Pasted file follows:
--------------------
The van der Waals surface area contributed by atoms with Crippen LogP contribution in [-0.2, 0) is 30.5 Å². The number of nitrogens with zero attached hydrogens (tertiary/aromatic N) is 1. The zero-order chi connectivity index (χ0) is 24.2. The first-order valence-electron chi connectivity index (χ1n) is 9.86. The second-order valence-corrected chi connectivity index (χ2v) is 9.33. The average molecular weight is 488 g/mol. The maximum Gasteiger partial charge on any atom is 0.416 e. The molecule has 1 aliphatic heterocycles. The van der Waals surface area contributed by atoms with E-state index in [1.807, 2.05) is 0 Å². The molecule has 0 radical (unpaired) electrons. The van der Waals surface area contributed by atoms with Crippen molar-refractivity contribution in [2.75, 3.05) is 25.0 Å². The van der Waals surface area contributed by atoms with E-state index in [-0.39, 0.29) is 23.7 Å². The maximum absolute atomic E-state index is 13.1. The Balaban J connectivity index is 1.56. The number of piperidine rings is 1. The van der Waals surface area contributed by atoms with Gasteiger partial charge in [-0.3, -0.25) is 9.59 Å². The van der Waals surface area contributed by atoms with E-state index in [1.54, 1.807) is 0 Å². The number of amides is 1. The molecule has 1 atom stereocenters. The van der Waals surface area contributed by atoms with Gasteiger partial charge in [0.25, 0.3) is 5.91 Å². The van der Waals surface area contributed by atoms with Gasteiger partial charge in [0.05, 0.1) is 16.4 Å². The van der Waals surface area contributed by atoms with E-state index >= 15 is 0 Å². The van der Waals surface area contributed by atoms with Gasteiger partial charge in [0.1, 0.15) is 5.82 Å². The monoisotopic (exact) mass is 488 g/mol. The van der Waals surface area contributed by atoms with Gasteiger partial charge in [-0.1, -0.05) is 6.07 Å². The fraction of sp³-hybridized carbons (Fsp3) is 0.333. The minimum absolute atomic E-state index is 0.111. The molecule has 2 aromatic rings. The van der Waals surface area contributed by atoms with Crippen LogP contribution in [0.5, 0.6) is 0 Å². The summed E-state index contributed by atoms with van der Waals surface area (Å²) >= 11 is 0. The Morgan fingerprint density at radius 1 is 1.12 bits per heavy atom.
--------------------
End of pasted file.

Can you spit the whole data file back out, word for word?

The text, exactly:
The van der Waals surface area contributed by atoms with Crippen LogP contribution in [-0.2, 0) is 30.5 Å². The number of nitrogens with zero attached hydrogens (tertiary/aromatic N) is 1. The zero-order chi connectivity index (χ0) is 24.2. The first-order valence-electron chi connectivity index (χ1n) is 9.86. The second-order valence-corrected chi connectivity index (χ2v) is 9.33. The average molecular weight is 488 g/mol. The maximum Gasteiger partial charge on any atom is 0.416 e. The molecule has 1 aliphatic heterocycles. The van der Waals surface area contributed by atoms with E-state index in [1.807, 2.05) is 0 Å². The molecule has 0 radical (unpaired) electrons. The van der Waals surface area contributed by atoms with Crippen molar-refractivity contribution in [2.75, 3.05) is 25.0 Å². The van der Waals surface area contributed by atoms with E-state index in [-0.39, 0.29) is 23.7 Å². The maximum absolute atomic E-state index is 13.1. The Balaban J connectivity index is 1.56. The number of piperidine rings is 1. The van der Waals surface area contributed by atoms with Gasteiger partial charge in [-0.3, -0.25) is 9.59 Å². The van der Waals surface area contributed by atoms with E-state index in [1.54, 1.807) is 0 Å². The number of amides is 1. The molecule has 1 atom stereocenters. The van der Waals surface area contributed by atoms with Gasteiger partial charge in [0.25, 0.3) is 5.91 Å². The van der Waals surface area contributed by atoms with Gasteiger partial charge in [0.05, 0.1) is 16.4 Å². The van der Waals surface area contributed by atoms with E-state index >= 15 is 0 Å². The van der Waals surface area contributed by atoms with Gasteiger partial charge in [0.1, 0.15) is 5.82 Å². The monoisotopic (exact) mass is 488 g/mol. The van der Waals surface area contributed by atoms with Gasteiger partial charge in [-0.1, -0.05) is 6.07 Å². The fraction of sp³-hybridized carbons (Fsp3) is 0.333. The minimum absolute atomic E-state index is 0.111. The molecule has 2 aromatic rings. The van der Waals surface area contributed by atoms with Crippen LogP contribution in [0.5, 0.6) is 0 Å². The summed E-state index contributed by atoms with van der Waals surface area (Å²) >= 11 is 0. The Morgan fingerprint density at radius 1 is 1.12 bits per heavy atom.